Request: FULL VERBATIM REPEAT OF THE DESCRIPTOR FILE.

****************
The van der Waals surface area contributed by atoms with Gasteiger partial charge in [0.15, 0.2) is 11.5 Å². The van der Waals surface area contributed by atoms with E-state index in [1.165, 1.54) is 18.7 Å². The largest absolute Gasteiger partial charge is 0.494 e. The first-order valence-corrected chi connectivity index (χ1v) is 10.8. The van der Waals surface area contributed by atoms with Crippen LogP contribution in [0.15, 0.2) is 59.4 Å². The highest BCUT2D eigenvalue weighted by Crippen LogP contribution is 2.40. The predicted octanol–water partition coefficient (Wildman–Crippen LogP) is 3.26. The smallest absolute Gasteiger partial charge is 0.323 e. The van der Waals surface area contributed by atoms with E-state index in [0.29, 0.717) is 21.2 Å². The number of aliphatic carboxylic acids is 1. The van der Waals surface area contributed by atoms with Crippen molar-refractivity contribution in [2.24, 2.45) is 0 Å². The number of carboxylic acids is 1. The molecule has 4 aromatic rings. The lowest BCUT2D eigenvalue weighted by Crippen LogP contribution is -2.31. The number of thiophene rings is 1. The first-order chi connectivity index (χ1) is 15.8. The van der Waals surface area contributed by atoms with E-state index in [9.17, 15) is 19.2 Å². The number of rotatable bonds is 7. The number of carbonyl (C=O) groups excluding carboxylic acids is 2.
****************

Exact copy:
The van der Waals surface area contributed by atoms with Gasteiger partial charge in [0.15, 0.2) is 11.5 Å². The van der Waals surface area contributed by atoms with E-state index in [1.165, 1.54) is 18.7 Å². The largest absolute Gasteiger partial charge is 0.494 e. The first-order valence-corrected chi connectivity index (χ1v) is 10.8. The van der Waals surface area contributed by atoms with Crippen LogP contribution in [0.15, 0.2) is 59.4 Å². The highest BCUT2D eigenvalue weighted by Crippen LogP contribution is 2.40. The predicted octanol–water partition coefficient (Wildman–Crippen LogP) is 3.26. The smallest absolute Gasteiger partial charge is 0.323 e. The van der Waals surface area contributed by atoms with E-state index in [0.29, 0.717) is 21.2 Å². The number of aliphatic carboxylic acids is 1. The van der Waals surface area contributed by atoms with Crippen molar-refractivity contribution in [2.24, 2.45) is 0 Å². The number of carboxylic acids is 1. The molecule has 4 aromatic rings. The lowest BCUT2D eigenvalue weighted by Crippen LogP contribution is -2.31. The number of thiophene rings is 1. The first-order chi connectivity index (χ1) is 15.8. The van der Waals surface area contributed by atoms with E-state index in [9.17, 15) is 19.2 Å². The number of rotatable bonds is 7. The number of carbonyl (C=O) groups excluding carboxylic acids is 2.